Many of the incumbent vendors are bringing their old IN (Intelligent Network) systems to end of life; and in some cases proposing technology that was built 5-10 years ago so is generally based on old or proprietary architectural principles, e.g. Ericsson TSP (Telecom Server Platform) – some of us may remember the TSP announcements made back in 2000. Unfortunately, such stale technology is not going down well with some operators. Hence, this has opened up an opportunity for a range of NG IN (Next Generation IN) vendors, e.g. Oracle, IBM, OpenCloud, jNETx, etc. Who are using standards based IT architectures, combined with a technology refresh to enable operators to do much more with their old voice networks.
Some ‘back of the envelope’ figures on the NG IN market size: assuming 1k operators refresh their IN, currently they’ll be paying on average between $10-20m in maintenance and other legacy related costs. Assuming NG IN comes in at 20% of the cost (which I’ve seen for a number of operators), that’s still a $2-4B market.
The move to NG IN is much more than simply implementing a standard IT architecture to lower platform costs and dramatically lower support costs. Many countries have implemented number portability, so most calls include an IN look-up. Hence, NG IN enables an amazing range of services to be added to the good old voice network. I show just a few examples below, many of which where discussed over 10 years ago. However, with the move to NG IN and the pervasiveness of the internet in most businesses, we finally have a chance to realize some of these convenient services.
- I call the dentist, make an appointment and its added to my calendar, I also receive an SMS alert reminder for the day before the dentist appointment;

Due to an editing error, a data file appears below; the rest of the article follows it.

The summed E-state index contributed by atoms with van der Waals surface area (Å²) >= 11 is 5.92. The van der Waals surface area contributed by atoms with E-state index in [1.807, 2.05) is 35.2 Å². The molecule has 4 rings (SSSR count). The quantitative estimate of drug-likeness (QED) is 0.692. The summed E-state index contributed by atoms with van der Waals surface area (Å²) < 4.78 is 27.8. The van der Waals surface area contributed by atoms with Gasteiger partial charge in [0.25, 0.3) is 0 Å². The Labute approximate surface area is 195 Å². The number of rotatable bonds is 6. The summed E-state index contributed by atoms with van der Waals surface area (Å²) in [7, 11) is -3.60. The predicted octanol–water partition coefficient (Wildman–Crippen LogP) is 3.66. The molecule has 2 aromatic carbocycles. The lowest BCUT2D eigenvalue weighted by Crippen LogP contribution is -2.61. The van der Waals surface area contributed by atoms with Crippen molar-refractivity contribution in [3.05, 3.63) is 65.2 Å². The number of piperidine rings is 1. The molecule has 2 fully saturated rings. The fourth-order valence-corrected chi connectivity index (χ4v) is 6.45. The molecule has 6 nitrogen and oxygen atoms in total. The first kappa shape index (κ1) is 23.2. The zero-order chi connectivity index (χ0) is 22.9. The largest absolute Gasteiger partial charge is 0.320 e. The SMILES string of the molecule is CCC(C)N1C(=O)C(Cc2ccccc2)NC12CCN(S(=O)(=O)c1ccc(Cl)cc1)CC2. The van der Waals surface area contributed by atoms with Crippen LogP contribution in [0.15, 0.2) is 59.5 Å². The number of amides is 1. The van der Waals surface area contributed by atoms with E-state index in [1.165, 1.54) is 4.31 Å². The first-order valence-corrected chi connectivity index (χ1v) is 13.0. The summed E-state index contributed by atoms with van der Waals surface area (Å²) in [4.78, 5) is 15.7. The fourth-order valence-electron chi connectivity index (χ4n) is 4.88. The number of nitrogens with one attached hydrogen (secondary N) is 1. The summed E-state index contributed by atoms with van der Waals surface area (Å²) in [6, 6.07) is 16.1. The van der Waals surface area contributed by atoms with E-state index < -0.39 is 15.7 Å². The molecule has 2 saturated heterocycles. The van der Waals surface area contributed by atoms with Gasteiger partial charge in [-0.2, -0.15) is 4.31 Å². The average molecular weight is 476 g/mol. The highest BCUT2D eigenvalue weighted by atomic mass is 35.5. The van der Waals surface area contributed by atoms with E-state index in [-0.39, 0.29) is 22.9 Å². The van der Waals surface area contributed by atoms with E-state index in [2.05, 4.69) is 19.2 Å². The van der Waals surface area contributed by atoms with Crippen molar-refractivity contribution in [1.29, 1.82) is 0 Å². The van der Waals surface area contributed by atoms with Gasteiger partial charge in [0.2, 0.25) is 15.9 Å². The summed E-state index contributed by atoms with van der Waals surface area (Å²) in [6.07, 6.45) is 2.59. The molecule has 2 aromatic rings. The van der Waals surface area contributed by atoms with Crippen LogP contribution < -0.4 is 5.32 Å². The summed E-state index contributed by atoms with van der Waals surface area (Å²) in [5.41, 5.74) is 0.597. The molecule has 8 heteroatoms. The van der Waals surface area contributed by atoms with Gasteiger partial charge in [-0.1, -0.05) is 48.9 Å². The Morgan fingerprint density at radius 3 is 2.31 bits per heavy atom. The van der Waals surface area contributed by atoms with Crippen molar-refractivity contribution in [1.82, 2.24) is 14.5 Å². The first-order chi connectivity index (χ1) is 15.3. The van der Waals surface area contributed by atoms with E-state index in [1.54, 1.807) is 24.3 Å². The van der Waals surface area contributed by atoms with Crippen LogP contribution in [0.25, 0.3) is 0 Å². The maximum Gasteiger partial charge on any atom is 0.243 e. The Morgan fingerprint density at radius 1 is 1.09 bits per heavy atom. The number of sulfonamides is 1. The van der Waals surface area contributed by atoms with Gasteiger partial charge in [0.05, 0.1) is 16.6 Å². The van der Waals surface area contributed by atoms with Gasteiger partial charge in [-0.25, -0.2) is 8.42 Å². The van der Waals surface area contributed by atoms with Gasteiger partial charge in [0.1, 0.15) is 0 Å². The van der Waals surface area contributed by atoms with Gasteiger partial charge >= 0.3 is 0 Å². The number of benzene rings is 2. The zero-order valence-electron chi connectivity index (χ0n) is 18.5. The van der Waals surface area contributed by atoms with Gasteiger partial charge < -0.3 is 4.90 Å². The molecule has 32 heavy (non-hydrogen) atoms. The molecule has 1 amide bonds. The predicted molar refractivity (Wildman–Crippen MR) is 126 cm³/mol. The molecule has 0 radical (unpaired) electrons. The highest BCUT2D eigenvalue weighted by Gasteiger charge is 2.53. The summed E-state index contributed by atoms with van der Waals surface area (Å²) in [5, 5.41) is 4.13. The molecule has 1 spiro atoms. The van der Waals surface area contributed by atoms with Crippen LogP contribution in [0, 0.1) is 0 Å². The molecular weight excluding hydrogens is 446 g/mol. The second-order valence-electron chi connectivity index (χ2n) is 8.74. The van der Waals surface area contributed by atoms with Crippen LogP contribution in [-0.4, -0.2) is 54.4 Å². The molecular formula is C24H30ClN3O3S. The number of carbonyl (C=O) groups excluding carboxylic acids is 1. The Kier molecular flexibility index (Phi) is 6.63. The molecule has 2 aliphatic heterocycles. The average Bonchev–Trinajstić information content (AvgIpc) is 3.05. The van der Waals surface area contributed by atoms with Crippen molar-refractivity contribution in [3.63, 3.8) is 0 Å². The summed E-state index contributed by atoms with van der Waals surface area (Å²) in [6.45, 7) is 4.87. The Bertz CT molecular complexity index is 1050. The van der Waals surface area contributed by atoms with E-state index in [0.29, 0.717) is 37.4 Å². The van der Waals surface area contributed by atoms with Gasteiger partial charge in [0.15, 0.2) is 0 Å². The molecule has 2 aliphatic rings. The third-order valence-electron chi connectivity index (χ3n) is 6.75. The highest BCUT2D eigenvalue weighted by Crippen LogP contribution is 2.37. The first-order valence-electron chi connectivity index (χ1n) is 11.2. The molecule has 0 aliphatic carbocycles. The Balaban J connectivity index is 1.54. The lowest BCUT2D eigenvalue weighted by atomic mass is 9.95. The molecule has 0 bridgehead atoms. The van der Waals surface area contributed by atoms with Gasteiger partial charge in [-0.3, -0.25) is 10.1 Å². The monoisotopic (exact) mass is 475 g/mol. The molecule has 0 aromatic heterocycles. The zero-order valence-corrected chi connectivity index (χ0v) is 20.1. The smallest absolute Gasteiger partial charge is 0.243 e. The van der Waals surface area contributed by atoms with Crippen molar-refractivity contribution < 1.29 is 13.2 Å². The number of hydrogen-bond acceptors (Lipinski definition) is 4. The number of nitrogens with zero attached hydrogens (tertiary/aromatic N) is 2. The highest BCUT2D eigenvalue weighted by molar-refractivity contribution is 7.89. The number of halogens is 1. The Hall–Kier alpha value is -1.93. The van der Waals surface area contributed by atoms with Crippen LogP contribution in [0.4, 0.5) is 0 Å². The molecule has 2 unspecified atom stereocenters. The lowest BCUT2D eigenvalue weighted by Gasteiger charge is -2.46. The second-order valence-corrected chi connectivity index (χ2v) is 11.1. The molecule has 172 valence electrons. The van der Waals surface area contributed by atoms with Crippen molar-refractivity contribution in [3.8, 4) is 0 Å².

- I call a pizza company’s 800 number and the call’s routed to their local office, without the need to enter my zip or share location information outside the carrier;
- When I’m traveling with a >5 hour timezone difference, at night in my current timezone the calls are interrogated before being connected to avoid those “middle of the night calls” from the US;
- I call a friend and as its ringing, a service announcement lets me know I could make this a video call or high quality audio call with the press of a button;
- Ring back when free is finally available;
- When an anonymous call comes in (without caller ID), they have to say who they are and wait until I confirm it’s OK to connect;
- I’m in a meeting, I receive a USSD message rather than a direct call, with the options to accept/reject/call-back;
- I call a restaurant to make a reservation, they place the appointment in my calendar and send me the restaurant contact details and menu via MMS;
- I call directory services, asking for the number of the nearest photocopy/printers, I receive an MMS with the contact details and directions from where I am.
- While on the phone to the local take-out deli, I pay for the pastrami-reuben (heavy on the sauerkraut, light on the cheese) using my phone account by just keying in the security code from my phone;
- I’m driving, a friend sends a text, they receive a reply asking to call if its urgent because I’m driving.
- I call my friend’s mobile, they’ve left their phone upstairs at their home so they do not hear the phone ringing, I call again and on no-answer for the second time the call diverts to the home phone.
These examples may not have the sizzle of some of the the Web2.0 use cases described in previous articles, but there’s still many opportunities to make calling more successful, convenient and connected to internet based services.